So, what’s a blocked writer to do? While there is of course no hard-and-fast rule of how to get over writer’s block, here are a few ideas to get you moving in the right direction.
1. Try some music
There’s a reason movies have soundtracks — music is great for getting you in the right mood. If there are certain songs that put you in mind of your story, slap together a playlist and crank it. And if there aren’t any particular songs you associate with your work-in-progress, try some generic music that fits your genre. If you write fantasy, listen to The Lord of the Rings soundtrack or type “fantasy music” into YouTube for a ready-made playlist. If you write romance, guess what? “Romantic music,” bam. Playlist all ready to go. Harness the power of music to get you back on your merry writing way.
2. Write out your ideas
This might sound a bit counterintuitive, since “not being able to write” is the whole problem here, but bear with me. There’s a big difference between writing out ideas and writing an actual page you someday intend for other people to read. Writing out your ideas is just you talking to yourself, so there’s no pressure to make sure that the words are right or even make sense to anyone but you.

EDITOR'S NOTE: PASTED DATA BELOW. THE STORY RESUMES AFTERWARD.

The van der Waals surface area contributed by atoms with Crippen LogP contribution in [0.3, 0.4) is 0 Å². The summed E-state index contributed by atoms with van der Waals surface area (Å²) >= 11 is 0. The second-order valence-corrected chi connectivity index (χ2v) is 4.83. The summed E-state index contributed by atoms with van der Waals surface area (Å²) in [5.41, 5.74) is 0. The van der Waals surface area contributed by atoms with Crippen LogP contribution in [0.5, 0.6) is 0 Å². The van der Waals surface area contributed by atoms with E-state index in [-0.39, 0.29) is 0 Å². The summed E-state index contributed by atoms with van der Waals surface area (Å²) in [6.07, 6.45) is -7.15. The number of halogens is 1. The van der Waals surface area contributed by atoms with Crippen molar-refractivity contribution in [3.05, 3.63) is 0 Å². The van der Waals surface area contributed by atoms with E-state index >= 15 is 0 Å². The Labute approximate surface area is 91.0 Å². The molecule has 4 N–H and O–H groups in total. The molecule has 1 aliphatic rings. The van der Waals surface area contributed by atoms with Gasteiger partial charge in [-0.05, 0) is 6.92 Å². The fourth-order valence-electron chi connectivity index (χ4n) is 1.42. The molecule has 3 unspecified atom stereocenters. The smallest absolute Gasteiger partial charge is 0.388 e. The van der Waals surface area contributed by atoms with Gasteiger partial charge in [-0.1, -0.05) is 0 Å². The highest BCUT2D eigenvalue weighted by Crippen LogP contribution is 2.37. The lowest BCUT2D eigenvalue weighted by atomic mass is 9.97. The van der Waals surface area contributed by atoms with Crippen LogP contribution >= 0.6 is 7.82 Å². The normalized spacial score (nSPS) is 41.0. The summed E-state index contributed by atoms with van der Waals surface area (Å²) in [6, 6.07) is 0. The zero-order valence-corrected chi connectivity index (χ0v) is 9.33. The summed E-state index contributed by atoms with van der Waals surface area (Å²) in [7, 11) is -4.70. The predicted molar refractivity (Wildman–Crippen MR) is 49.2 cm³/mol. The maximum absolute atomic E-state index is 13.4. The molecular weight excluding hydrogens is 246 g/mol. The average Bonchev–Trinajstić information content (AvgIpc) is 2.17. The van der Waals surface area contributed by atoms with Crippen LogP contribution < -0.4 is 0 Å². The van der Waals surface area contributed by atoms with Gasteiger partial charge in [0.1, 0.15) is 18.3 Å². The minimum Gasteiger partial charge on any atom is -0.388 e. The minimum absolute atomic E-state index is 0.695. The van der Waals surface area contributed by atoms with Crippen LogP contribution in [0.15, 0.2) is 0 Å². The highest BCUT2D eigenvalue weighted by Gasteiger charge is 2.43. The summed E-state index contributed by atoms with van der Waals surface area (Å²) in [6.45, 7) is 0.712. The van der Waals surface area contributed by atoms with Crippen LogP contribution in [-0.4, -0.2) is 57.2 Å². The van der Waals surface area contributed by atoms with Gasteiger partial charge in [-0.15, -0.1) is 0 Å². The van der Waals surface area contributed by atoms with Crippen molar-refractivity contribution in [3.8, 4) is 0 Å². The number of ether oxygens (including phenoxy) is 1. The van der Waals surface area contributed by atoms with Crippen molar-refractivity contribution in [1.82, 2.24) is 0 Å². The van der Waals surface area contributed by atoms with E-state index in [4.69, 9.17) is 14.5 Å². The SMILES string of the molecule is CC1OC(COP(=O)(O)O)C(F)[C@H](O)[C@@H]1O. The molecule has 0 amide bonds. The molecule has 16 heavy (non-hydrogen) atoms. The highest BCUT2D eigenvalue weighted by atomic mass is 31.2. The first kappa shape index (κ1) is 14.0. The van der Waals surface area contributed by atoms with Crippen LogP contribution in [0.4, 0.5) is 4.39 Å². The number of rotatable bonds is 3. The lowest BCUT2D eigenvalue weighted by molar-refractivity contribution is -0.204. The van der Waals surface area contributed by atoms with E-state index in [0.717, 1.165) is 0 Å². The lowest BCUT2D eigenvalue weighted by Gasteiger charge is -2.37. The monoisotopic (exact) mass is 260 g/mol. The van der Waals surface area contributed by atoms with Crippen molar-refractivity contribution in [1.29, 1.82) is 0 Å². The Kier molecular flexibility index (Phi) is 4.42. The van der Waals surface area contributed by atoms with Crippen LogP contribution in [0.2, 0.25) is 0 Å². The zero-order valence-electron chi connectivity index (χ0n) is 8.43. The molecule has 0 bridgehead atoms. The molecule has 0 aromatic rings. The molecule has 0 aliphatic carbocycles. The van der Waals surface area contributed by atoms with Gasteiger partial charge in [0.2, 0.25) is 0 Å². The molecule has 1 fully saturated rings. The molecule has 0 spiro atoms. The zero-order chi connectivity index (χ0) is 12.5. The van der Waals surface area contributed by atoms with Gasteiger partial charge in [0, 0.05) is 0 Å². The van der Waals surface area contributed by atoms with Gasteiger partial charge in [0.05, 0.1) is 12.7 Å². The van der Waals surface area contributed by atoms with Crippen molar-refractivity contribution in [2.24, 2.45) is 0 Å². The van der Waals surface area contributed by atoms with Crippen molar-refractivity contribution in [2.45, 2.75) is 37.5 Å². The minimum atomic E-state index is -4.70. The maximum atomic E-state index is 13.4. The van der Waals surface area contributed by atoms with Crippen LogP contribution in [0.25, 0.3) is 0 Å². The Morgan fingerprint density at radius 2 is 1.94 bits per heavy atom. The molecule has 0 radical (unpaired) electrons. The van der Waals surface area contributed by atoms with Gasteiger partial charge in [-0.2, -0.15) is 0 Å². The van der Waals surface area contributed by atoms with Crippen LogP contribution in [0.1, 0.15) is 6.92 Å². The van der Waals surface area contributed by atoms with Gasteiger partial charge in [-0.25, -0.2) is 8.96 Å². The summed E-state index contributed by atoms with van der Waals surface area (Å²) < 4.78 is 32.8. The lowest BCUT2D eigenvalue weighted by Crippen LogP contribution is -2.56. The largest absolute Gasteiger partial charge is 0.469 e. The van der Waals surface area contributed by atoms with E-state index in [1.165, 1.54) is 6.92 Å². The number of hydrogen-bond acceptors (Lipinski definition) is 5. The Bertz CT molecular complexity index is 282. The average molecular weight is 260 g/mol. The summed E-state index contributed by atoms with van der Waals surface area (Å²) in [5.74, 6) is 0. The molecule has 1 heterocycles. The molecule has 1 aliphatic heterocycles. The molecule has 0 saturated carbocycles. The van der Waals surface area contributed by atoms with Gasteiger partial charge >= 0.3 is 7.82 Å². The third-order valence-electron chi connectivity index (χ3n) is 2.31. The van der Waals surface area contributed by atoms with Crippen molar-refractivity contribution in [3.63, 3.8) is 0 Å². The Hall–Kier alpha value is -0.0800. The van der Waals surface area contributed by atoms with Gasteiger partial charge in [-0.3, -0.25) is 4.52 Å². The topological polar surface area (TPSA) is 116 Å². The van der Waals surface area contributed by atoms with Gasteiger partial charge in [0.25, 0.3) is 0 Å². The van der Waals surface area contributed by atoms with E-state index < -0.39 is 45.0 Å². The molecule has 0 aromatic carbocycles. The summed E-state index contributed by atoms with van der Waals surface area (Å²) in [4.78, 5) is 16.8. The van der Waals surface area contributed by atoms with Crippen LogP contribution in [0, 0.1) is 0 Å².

Talk to yourself in written form for a while about what you want to accomplish in the scene or where the story is going. Hash out plot problems or character backgrounds. Describe the scene even if you can’t write it exactly how you want to just yet. Sometimes just the mere action of putting words down on paper (or screen) can jumpstart your blocked writer’s brain, and even if it doesn’t, you’ve still accomplished something by further cementing your ideas for the story. Either way, you win.
3. Take a short break and come back